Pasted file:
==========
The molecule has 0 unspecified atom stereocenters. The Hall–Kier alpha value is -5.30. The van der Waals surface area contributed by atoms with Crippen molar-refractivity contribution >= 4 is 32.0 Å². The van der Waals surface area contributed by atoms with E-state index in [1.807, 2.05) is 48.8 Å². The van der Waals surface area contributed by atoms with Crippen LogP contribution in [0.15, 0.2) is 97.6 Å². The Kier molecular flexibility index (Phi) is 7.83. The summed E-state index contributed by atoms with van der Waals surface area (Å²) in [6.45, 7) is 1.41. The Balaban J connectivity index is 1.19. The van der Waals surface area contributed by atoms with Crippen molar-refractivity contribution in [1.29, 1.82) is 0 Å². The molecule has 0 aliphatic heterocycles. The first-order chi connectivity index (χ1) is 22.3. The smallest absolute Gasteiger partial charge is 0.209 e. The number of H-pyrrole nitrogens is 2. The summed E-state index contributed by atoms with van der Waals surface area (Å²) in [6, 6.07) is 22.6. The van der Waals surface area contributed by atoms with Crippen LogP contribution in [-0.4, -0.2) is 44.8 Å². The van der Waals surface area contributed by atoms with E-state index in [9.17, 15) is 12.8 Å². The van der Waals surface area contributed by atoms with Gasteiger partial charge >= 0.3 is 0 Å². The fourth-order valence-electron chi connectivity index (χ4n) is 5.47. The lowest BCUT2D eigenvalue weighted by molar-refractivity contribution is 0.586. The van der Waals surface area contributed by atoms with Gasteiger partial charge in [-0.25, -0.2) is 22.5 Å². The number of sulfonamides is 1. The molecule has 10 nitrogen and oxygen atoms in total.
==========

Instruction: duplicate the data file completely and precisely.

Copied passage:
The molecule has 0 unspecified atom stereocenters. The Hall–Kier alpha value is -5.30. The van der Waals surface area contributed by atoms with Crippen molar-refractivity contribution >= 4 is 32.0 Å². The van der Waals surface area contributed by atoms with E-state index in [1.807, 2.05) is 48.8 Å². The van der Waals surface area contributed by atoms with Crippen LogP contribution in [0.15, 0.2) is 97.6 Å². The Kier molecular flexibility index (Phi) is 7.83. The summed E-state index contributed by atoms with van der Waals surface area (Å²) in [6.45, 7) is 1.41. The Balaban J connectivity index is 1.19. The van der Waals surface area contributed by atoms with Crippen molar-refractivity contribution in [1.29, 1.82) is 0 Å². The molecule has 0 aliphatic heterocycles. The first-order chi connectivity index (χ1) is 22.3. The smallest absolute Gasteiger partial charge is 0.209 e. The number of H-pyrrole nitrogens is 2. The summed E-state index contributed by atoms with van der Waals surface area (Å²) in [6, 6.07) is 22.6. The van der Waals surface area contributed by atoms with Crippen LogP contribution in [-0.4, -0.2) is 44.8 Å². The van der Waals surface area contributed by atoms with E-state index in [9.17, 15) is 12.8 Å². The van der Waals surface area contributed by atoms with Gasteiger partial charge >= 0.3 is 0 Å². The fourth-order valence-electron chi connectivity index (χ4n) is 5.47. The lowest BCUT2D eigenvalue weighted by molar-refractivity contribution is 0.586. The van der Waals surface area contributed by atoms with Gasteiger partial charge in [-0.25, -0.2) is 22.5 Å². The number of sulfonamides is 1. The molecule has 10 nitrogen and oxygen atoms in total.